While parties will contend with property division and spousal support as part of a Maryland divorce case, one of the most important issues is care and support for minor children. Parents always have these responsibilities regardless of whether their relationship is over or going strong, and Maryland’s statute on basic child support obligations is strict on the requirements. However, even when you understand the duties of a payor and rights of the recipient, the details and legal process can be complicated.
Therefore, you should rely on a Maryland divorce attorney to explain the laws and guide you through child support proceedings. To get some clarity on some of the basic issues, some information on four key child support laws may be helpful.
A court may issue an order for temporary child support.
Parents typically choose to live separately after filing for divorce, so children will be primarily residing with one or the other. A divorce case can take several years, or even months, during which time both parents share financial responsibility for their children. The residential parent is entitled to support, since he or she will be taking on the majority of the child’s expenses.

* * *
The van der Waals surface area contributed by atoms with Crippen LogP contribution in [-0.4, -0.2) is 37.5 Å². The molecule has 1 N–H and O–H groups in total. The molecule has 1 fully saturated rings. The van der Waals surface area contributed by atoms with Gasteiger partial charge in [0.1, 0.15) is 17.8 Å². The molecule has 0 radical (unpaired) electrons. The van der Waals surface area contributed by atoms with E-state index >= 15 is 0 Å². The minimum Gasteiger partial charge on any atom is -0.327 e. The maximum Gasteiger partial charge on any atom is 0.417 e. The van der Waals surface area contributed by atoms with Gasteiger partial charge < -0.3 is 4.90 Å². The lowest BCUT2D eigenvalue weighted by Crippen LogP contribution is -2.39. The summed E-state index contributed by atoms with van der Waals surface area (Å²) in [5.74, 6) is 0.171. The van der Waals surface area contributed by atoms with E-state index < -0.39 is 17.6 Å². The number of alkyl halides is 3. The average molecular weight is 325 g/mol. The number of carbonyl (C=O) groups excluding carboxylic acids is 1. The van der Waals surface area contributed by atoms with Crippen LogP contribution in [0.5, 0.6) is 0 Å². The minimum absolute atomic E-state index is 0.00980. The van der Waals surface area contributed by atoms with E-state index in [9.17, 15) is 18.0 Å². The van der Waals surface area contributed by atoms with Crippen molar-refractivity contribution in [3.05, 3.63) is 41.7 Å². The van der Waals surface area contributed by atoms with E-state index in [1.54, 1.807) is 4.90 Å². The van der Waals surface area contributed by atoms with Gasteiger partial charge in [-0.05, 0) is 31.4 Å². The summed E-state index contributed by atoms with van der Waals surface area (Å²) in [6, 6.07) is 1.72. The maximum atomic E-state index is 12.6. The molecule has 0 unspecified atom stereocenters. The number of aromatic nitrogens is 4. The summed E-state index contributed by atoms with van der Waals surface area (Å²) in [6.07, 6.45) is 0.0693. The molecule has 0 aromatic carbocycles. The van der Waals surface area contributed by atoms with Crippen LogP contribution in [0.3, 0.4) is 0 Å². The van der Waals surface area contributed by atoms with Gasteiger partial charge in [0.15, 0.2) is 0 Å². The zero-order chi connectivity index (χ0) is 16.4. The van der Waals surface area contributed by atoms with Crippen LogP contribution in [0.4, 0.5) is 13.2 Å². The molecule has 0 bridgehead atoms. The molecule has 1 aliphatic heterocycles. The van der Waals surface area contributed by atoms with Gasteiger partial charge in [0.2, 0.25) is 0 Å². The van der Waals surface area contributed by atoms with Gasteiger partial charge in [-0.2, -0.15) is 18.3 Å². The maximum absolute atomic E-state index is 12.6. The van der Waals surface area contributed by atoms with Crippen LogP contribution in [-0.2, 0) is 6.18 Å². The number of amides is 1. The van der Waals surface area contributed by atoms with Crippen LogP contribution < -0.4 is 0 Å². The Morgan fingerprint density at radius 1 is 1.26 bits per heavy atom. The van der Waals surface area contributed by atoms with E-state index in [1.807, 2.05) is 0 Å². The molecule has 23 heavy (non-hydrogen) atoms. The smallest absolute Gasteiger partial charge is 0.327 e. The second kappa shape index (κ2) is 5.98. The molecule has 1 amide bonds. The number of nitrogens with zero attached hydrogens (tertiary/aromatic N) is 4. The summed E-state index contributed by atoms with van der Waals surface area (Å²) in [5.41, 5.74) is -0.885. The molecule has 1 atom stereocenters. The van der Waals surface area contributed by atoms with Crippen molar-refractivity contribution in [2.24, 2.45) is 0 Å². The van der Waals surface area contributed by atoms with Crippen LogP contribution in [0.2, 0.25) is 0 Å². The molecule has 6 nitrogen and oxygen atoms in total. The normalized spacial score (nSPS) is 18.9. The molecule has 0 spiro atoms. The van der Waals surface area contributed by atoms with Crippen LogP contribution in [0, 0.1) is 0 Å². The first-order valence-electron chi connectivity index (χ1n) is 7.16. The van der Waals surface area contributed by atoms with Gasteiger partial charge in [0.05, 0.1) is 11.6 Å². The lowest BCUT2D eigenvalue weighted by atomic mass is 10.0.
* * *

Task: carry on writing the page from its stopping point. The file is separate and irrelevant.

The starting off point for Maryland child support guidelines is parental incomes.
State statutes operate according to an income-sharing approach for child support. The incomes of each parent are combined, and the number of children to be supported is another initial factor. The total amount of support is based upon the percentage of income attributable to each parent. The funds are intended to cover:
- Food and personal needs;
- Housing, including utilities;
- Medical care and health insurance;
- Educational expenses; and,
- Other basic needs of the child.
A divorce court can use discretion to determine child support obligations in Maryland.
In some cases, a judge may deviate from the statutory guidelines to determine child support. Many other divorce matters are closely tied to the issues related to minor children, such as when the parent with residential custody lives in the family home after divorce. Out of fairness, a court may depart from the guidelines.
Child support can be modified under Maryland law.
Once a court enters a child support order, it is legally binding and enforceable. Still, you do have options for modifying when hit by a change in circumstances. When the paying parent is unable to forward funds, perhaps due to a job loss or layoffs, it is critical to work out a modification rather than not pay child support.
Our Baltimore County, MD Divorce Lawyers Can Explain Child Support Details
As you can see from these basic points, child support laws in Maryland can be more complex than you expect. You put your rights and financial interests at risk if you attempt to represent yourself. You can trust a knowledgeable attorney to protect your interests. To learn more about our legal services in the area of child support, please contact attorney William F. Mulroney to set up a consultation. We can set up a consultation to assess your circumstances and determine how to proceed.